Discovering the 24 Hours in 1966
"In 1966, I was 21 years old. I had done two races in the U.S. where I met a man named Skip Scott. He was running Ford GT40s at the 24 Hours of Le Mans and recruited me for his team, Essex Wire. At that time, motorsport did not have the level of safety it has today, there were serious or fatal accidents on a daily basis. What makes the overconfidence of youth is the lack of survival instinct. At 20 years old, we know nothing of the fragility or brevity of life, so nothing can stop you. During the 1960s, there were so many accidents that everyone was directly affected at one time or another. It stopped no one, but we were all aware when we left for a race weekend, we may not make it back home on Monday."
1969 | The walk to victory
"The problem with the magnificent Le Mans start, that Pierre Fillon has masterfully updated, is there is a choice to make. When you run to your car hoping to be one of the first to take off, it is out of the question to fasten your harnass. We were not among the favorites (in 1969, Ickx and Jackie Oliver were 14th on the starting grid, Ed.), and in a long distance race such as the 24 Hours, the start is of relative insignificance. So it was easy to start last and calmly secure your harnass. Certainly, we started last and finished first. But just think if we had finished second...today they may say to me: 'instead of being clever at the start, you could have hurried a bit more and won the race.' But the most important thing is to act with conviction. And it caused the start of the 24 Hours of Le Mans to be changed, for the good of everyone."
1970-1973 | The Ferrari years
"Enzo Ferrari was also around when motorsport was still dangerous. I don't think he was able to become great friends or be very affectionate with the drivers competing for him. As the risk of accidents was very significant, he didn't want to become too close with them and then possibly suffer. I remember Enzo Ferrari as a very affectionate and sensitive man. I did not leave Ferrari on bad terms. I left because I wanted to do Formula 1 and endurance racing at the same time (which was quite common in the 1970s, Ed.), but with Ferrari that would not have been possible. What made 24 Hours of Le Mans history were these huge duels, with effectively Matra and Ferrari. There was an incredible boom for Matra and Jean-Luc Lagardère who decided to become involved in motorsport and incorporate the aeronautical knowledge of his engineers."
1977 | A win from way behind
"Of my successful editions of the 24 Hours of Le Mans, 1977 is the first that should be mentioned because for all intents and purposes, it was a race lost. It started with Henri Pescarolo, but ended after only three hours. I should not have won that year. A race like that, there aren't many in the life of a driver. It was magical because we turned a failed race into a win, and the whole team rose to the occasion."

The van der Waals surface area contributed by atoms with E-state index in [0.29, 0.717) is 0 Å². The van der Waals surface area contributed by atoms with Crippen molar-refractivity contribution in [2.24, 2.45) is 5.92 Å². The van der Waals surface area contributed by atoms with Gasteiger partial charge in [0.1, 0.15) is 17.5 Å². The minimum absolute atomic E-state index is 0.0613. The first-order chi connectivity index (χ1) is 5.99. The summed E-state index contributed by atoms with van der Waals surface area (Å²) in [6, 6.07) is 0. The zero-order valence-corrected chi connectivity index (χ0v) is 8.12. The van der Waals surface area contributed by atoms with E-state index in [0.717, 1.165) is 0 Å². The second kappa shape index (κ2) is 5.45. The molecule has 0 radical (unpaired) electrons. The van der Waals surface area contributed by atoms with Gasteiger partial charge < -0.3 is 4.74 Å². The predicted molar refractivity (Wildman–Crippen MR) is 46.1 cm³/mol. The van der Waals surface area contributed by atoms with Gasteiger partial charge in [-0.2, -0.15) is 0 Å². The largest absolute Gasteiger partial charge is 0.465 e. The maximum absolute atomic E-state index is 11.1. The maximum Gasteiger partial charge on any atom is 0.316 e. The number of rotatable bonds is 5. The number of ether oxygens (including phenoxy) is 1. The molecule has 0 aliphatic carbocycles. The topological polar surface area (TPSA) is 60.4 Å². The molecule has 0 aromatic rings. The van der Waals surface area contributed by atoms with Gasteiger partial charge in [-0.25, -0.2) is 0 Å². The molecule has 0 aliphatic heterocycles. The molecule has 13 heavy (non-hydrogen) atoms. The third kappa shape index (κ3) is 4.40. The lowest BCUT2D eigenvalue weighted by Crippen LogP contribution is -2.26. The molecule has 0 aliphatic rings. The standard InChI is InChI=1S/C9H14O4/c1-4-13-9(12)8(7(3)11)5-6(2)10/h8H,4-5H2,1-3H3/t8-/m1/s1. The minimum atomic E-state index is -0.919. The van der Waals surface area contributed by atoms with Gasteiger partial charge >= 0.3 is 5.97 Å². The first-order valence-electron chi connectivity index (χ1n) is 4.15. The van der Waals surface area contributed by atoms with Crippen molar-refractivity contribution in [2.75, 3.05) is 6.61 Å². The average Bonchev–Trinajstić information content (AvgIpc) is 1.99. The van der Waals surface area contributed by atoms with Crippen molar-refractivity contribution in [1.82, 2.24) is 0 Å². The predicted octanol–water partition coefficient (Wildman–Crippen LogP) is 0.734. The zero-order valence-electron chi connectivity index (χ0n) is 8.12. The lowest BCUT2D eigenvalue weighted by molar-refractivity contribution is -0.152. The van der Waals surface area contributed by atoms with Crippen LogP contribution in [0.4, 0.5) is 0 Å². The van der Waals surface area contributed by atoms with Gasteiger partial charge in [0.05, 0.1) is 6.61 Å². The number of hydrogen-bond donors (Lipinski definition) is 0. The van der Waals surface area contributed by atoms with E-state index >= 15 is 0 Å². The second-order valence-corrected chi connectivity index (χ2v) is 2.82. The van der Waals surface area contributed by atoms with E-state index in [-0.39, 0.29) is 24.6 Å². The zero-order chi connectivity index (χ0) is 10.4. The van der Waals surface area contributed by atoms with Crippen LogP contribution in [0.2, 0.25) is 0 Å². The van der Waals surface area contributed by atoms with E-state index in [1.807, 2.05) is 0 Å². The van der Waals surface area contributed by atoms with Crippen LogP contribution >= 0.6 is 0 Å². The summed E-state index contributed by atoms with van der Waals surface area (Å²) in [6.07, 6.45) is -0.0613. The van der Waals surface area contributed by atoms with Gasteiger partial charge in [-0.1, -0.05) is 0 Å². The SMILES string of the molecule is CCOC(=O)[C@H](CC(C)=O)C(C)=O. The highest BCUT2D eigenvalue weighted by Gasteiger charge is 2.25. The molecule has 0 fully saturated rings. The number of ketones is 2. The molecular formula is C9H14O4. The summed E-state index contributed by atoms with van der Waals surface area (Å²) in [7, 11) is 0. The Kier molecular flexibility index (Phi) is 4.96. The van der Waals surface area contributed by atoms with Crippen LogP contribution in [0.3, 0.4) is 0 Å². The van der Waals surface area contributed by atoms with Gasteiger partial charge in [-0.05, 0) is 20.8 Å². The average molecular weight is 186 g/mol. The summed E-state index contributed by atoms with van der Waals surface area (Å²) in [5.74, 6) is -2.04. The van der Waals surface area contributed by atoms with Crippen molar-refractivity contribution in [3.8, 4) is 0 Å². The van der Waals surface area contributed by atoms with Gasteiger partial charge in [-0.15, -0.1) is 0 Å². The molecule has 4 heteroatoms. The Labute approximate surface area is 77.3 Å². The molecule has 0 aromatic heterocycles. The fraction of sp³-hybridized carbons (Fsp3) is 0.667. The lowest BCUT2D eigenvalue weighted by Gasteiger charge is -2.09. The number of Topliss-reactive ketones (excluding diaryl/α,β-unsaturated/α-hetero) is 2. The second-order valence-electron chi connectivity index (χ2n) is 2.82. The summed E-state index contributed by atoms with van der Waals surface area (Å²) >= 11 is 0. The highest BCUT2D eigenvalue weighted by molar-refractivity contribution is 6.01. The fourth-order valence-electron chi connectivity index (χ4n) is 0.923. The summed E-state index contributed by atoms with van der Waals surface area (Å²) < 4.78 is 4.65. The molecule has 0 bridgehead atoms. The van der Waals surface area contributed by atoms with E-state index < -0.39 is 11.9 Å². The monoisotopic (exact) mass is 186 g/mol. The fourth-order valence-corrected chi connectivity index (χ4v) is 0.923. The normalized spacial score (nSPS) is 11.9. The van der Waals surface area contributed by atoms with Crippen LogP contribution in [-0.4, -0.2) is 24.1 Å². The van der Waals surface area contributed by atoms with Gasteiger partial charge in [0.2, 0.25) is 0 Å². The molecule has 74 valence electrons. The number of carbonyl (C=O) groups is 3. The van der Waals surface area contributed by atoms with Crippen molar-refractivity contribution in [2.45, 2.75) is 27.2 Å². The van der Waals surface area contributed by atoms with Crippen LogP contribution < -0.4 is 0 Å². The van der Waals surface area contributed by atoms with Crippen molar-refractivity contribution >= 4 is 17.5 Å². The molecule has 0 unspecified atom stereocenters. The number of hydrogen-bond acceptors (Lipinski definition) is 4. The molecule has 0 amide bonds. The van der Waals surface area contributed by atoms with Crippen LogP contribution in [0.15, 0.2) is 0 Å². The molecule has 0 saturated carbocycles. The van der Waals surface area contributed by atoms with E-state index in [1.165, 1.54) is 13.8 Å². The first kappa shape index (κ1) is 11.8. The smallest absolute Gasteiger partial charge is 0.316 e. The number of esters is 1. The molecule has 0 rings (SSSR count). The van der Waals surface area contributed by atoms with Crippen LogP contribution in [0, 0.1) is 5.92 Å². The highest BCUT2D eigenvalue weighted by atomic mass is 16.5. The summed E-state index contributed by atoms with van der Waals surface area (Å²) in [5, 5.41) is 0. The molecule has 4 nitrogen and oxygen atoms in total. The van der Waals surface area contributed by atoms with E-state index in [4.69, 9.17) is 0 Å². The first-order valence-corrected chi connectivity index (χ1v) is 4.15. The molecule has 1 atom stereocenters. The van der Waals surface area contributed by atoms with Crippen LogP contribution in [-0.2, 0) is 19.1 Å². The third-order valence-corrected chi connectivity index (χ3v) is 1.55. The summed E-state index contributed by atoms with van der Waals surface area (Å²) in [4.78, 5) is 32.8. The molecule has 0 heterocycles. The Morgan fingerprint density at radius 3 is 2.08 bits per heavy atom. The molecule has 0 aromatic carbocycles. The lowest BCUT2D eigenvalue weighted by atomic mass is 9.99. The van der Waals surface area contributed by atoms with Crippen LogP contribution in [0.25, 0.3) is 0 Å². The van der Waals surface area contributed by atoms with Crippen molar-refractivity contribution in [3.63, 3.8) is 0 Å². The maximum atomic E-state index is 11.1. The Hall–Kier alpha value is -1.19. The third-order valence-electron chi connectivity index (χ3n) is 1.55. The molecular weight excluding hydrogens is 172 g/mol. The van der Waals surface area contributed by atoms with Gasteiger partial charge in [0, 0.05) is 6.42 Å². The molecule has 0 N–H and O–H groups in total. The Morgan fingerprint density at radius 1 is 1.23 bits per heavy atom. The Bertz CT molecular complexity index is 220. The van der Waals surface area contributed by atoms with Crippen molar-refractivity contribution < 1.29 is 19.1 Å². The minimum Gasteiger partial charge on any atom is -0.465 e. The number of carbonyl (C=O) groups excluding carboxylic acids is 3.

A race of endurance…and speed
"When I got to Le Mans at about 20-22 years old, it was the pinnacle of endurance races and even motorsport because in the late 1960s, Formula 1 was not what it is today. Back then, the 24 Hours was not the Le Mans grand prix it is now at full throttle the entire time. It was hit or miss. Forty-five years ago, when the cars were fragile, you had to take care of them throughout the distance and exploit them at the right times. I was not a contender for victory in 1969, but it wasn't a problem. That's what racing is all about: surprises, challenges...so you always have to believe and do your best."
Acknowledging the other heroes of the 24 Hours
"You have to break things down. The heroes are perceived on the track, but that's an enormous injustice because so much is done behind the scenes, by people you never see. Those are the ones who make a driver what he is. They are passionate and work in the shadows. They are the craftsmen of a project, whichever race it is in the world. They give you a tool, and if it's the right time, it becomes the winning tool. The only thing left for the driver to do - so to speak! - is to stay on the track and go as fast as possible. So, my teammates and I were all in the same boat. Of course, you can't win at Le Mans without good teammates, but it's nothing compared to the work done beforehand. In everyone's journey, they are people who interest you, who can give you advice - even though you may not always heed it - who have talked with you about a book, an author, a member of his or her family, his or her significant other...those are the people who make up our lives. I don't believe in anyone who claims to be self-made. For me, there's no such thing. We are all the fruit of a succession of circumstances."
PHOTOS (Copyright - ACO Archives): LE MANS (SARTHE, FRANCE), CIRCUIT DES 24 HEURES, 24 HOURS OF LE MANS. From top to bottom: Jacky Ickx in 1982 with his first wife Catherine, the mother of their daughter Vanina who would go on herself to take the start seven times between 2001 and 2011; at the wheel of this Ford GT40, Ickx and British driver Jackie Oliver snatched the win in the final lap; after yet another incredible return from behind in 1977, Ickx matched the win record of four held since 1962 by fellow countryman Olivier Gendebien; after those in 1969, 1975, 1976, 1977 and 1982, Ickx won his sixth and final win (#1) by leading a Porsche hat trick in the order of racing numbers.